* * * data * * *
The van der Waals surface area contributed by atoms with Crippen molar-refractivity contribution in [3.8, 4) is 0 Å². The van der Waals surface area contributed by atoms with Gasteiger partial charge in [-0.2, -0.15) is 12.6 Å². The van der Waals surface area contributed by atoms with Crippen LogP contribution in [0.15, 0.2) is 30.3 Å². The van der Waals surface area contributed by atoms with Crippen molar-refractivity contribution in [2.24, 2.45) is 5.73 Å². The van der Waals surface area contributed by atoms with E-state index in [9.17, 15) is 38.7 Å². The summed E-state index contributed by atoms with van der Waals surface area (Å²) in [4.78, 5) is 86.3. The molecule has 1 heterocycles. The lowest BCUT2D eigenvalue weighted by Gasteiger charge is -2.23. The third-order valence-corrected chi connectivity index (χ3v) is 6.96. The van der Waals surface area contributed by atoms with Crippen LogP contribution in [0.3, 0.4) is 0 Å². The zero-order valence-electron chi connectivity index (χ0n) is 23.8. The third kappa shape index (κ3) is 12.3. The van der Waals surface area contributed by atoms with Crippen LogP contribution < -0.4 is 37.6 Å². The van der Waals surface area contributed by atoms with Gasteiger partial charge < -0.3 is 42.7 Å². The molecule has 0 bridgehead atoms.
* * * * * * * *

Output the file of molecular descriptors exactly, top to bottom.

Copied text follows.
The van der Waals surface area contributed by atoms with Crippen molar-refractivity contribution in [3.8, 4) is 0 Å². The van der Waals surface area contributed by atoms with Gasteiger partial charge in [-0.2, -0.15) is 12.6 Å². The van der Waals surface area contributed by atoms with Crippen LogP contribution in [0.15, 0.2) is 30.3 Å². The van der Waals surface area contributed by atoms with Crippen molar-refractivity contribution in [2.24, 2.45) is 5.73 Å². The van der Waals surface area contributed by atoms with E-state index in [9.17, 15) is 38.7 Å². The summed E-state index contributed by atoms with van der Waals surface area (Å²) in [4.78, 5) is 86.3. The molecule has 1 heterocycles. The lowest BCUT2D eigenvalue weighted by Gasteiger charge is -2.23. The third-order valence-corrected chi connectivity index (χ3v) is 6.96. The van der Waals surface area contributed by atoms with Crippen LogP contribution in [0.3, 0.4) is 0 Å². The zero-order valence-electron chi connectivity index (χ0n) is 23.8. The third kappa shape index (κ3) is 12.3. The van der Waals surface area contributed by atoms with Crippen LogP contribution < -0.4 is 37.6 Å². The van der Waals surface area contributed by atoms with Gasteiger partial charge < -0.3 is 42.7 Å². The molecule has 0 bridgehead atoms.